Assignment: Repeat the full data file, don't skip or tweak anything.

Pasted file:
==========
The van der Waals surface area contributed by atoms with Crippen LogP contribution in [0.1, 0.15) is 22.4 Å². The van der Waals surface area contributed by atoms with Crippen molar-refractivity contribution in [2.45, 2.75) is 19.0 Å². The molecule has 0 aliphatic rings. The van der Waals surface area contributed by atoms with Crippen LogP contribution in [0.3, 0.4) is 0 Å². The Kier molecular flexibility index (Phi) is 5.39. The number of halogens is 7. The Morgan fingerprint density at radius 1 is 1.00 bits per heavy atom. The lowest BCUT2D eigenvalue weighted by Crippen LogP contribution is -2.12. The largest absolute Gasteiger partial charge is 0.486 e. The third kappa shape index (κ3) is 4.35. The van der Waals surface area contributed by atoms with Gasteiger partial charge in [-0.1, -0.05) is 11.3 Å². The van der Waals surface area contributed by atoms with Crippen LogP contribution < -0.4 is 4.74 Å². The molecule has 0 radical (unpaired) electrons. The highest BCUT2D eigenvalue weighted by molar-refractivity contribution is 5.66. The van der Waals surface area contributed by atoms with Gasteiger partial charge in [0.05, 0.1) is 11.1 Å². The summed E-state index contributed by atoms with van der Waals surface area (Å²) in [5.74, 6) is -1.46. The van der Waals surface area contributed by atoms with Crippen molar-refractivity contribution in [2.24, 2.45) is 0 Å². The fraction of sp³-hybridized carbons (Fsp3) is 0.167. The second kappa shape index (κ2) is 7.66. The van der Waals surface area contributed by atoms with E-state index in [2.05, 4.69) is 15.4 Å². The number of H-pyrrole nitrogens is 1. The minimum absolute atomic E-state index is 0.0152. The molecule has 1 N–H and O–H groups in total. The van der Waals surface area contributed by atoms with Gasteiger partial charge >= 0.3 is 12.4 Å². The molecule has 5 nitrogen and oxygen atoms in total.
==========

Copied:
The van der Waals surface area contributed by atoms with Crippen LogP contribution in [0.1, 0.15) is 22.4 Å². The van der Waals surface area contributed by atoms with Crippen molar-refractivity contribution in [2.45, 2.75) is 19.0 Å². The molecule has 0 aliphatic rings. The van der Waals surface area contributed by atoms with Crippen LogP contribution in [0.3, 0.4) is 0 Å². The Kier molecular flexibility index (Phi) is 5.39. The number of halogens is 7. The Morgan fingerprint density at radius 1 is 1.00 bits per heavy atom. The lowest BCUT2D eigenvalue weighted by Crippen LogP contribution is -2.12. The largest absolute Gasteiger partial charge is 0.486 e. The third kappa shape index (κ3) is 4.35. The van der Waals surface area contributed by atoms with Gasteiger partial charge in [-0.1, -0.05) is 11.3 Å². The van der Waals surface area contributed by atoms with Crippen LogP contribution < -0.4 is 4.74 Å². The molecule has 0 radical (unpaired) electrons. The highest BCUT2D eigenvalue weighted by molar-refractivity contribution is 5.66. The van der Waals surface area contributed by atoms with Gasteiger partial charge in [0.05, 0.1) is 11.1 Å². The summed E-state index contributed by atoms with van der Waals surface area (Å²) in [5.74, 6) is -1.46. The van der Waals surface area contributed by atoms with Crippen molar-refractivity contribution in [2.24, 2.45) is 0 Å². The fraction of sp³-hybridized carbons (Fsp3) is 0.167. The second kappa shape index (κ2) is 7.66. The van der Waals surface area contributed by atoms with E-state index in [2.05, 4.69) is 15.4 Å². The number of H-pyrrole nitrogens is 1. The minimum absolute atomic E-state index is 0.0152. The molecule has 1 N–H and O–H groups in total. The van der Waals surface area contributed by atoms with Gasteiger partial charge >= 0.3 is 12.4 Å². The molecule has 5 nitrogen and oxygen atoms in total.